Four flights, fifty-two hours of travel, seventy-two hours on the ground, and one Legendary Future.
If you could describe in a nutshell our trip to New York last week, that would be it. On the ground for the unveiling of Breitling’s brand new Navitimer 8 range, we bore witness to the culmination of almost a year’s work since Breitling were taken over by CVC Capital Partners and former IWC head, Georges Kern, was put in charge.
On the ground in New York, it quickly became clear that this was an event in which no expense was spared. 300 people, celebs and all (including Armie Hammer, who I can confirm after having a beer with, is a great man), flown in from across the globe for the launch of the Navitimer 8 range, a direction change from Breitling that is quite obviously a big bet, and one that, at least in my opinion, is the right bet.
Before we deep dive into the Navitimer 8, however, it’s probably best to give a little context to the new ‘Kern-era’ strategy. The first and most noticeable change for the brand is the logo – the two wings either side of the B are gone, indicating less reliance on aviation for Breitling. The second change is purely corporate, each of the senior executive team are shareholders, so there’s a very strong personal impetus from the top to get this right.
The Navitimer 8 is the first of four broad yet distinct collections to be launched by this new team:
Navitimer – aviation based, with the new Navitimer 8 sitting side by side with the old Navitimer 1 that everybody knows and loves.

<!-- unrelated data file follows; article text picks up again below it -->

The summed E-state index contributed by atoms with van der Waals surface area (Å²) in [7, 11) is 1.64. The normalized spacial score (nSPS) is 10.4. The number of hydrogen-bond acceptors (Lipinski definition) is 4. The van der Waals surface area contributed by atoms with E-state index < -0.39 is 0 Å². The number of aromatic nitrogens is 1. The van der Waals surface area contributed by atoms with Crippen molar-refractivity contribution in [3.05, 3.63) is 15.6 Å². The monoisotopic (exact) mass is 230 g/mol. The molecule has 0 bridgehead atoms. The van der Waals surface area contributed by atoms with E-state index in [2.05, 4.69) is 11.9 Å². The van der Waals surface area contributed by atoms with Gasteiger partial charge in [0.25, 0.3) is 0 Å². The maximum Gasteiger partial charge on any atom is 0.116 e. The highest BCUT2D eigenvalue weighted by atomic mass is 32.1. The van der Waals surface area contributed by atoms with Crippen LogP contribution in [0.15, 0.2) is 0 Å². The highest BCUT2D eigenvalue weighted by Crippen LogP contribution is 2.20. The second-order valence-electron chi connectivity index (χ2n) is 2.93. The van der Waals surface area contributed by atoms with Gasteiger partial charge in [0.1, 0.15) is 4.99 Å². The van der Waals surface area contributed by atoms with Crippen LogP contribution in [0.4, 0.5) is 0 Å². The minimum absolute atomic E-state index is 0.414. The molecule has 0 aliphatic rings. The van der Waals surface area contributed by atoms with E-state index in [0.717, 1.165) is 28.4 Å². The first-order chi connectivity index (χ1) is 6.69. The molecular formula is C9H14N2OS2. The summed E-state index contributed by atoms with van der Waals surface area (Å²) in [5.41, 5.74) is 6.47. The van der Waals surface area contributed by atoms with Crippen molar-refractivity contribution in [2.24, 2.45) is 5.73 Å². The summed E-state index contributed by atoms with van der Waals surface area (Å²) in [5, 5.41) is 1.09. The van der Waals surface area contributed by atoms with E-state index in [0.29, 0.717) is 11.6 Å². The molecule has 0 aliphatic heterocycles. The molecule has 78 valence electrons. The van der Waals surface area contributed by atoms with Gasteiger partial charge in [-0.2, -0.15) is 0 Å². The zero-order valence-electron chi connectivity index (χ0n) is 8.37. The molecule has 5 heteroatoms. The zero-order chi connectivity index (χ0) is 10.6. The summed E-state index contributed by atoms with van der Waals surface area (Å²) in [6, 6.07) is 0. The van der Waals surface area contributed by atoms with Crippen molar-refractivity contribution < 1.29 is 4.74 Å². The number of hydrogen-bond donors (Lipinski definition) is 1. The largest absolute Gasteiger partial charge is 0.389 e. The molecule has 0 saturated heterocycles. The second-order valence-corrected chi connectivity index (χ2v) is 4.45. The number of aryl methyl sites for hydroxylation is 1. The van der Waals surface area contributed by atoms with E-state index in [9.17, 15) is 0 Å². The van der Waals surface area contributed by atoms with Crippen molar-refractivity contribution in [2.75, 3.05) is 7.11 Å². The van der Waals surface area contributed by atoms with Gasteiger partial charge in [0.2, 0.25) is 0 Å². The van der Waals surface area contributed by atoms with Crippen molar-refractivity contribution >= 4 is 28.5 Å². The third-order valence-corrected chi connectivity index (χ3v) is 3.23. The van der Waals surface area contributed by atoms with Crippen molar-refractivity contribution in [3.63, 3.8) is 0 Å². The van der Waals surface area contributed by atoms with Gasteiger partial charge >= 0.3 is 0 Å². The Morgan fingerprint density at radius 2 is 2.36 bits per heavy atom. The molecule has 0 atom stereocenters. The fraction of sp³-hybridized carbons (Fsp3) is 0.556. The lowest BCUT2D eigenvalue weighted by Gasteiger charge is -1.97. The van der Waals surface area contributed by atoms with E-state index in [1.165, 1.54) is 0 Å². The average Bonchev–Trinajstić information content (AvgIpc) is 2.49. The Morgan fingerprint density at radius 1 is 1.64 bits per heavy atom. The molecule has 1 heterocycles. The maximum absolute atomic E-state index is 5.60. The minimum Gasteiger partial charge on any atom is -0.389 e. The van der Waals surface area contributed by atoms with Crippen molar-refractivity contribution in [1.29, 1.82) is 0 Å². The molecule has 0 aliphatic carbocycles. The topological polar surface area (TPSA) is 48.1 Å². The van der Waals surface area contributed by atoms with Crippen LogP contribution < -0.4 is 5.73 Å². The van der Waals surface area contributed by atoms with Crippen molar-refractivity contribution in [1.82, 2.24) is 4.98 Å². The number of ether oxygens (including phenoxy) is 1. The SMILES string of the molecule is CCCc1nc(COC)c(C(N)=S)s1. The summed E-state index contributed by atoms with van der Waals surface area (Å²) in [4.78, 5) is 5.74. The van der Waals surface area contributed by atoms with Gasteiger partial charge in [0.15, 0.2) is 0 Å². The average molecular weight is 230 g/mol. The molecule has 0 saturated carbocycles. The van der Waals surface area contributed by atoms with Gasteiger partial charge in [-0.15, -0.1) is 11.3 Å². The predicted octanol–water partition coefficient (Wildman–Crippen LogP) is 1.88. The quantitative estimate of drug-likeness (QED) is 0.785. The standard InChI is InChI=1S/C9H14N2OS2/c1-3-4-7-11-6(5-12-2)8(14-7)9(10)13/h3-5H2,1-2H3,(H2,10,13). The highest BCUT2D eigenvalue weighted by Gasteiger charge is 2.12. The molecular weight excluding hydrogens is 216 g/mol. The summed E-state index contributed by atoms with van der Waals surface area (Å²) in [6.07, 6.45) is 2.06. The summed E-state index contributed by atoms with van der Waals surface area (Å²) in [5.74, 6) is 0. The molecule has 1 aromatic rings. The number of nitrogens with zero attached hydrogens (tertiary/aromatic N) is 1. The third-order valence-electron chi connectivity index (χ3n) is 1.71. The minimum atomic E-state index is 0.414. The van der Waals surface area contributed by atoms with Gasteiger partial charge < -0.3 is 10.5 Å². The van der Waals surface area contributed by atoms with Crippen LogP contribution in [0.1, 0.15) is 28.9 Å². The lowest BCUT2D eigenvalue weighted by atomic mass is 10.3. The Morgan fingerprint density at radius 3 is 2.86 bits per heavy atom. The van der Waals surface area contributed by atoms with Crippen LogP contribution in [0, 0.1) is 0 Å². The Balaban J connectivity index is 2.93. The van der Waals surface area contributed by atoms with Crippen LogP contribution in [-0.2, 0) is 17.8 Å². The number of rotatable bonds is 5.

Chronomat – your go anywhere, all-purpose watch.
SuperOcean – the yin to the Navitimer yang, we’re talking all things diving and the ocean.
Premier – based on the old Transocean collection, the Premier is an elegant range more suited to the red carpet than the bottom of the ocean.
It’s the Navitimer 8 we’re here for, however, and at first glance it’s obvious that Georges Kern (fascinating guy) is drawing on his experience at IWC with the design of the Navi 8; but as you delve further into the history of Breitling, it also quickly becomes apparent that the Navitimer 8 is based on a little-known Breitling department from the 1930’s which went by the name of Breitling Huit (Eight). Tasked with designing pilot watches and onboard aviation dials, the work of Breitling Huit from all those years ago has been reborn in the new Navitimer 8 collection, and they’ve done a damn fine job of blending the old with the new. It’s a #LegendaryFuture that Kern promised, and, at least at this stage, he’s delivering.
The Navitimer 8 range has launched with five models comprising the B01, Automatic, Chronograph, Unitime, and our personal favourite, the Day & Date. Expect to see the range in store around May/June with prices starting around AUD$8,000.
For more information, visit Breitling.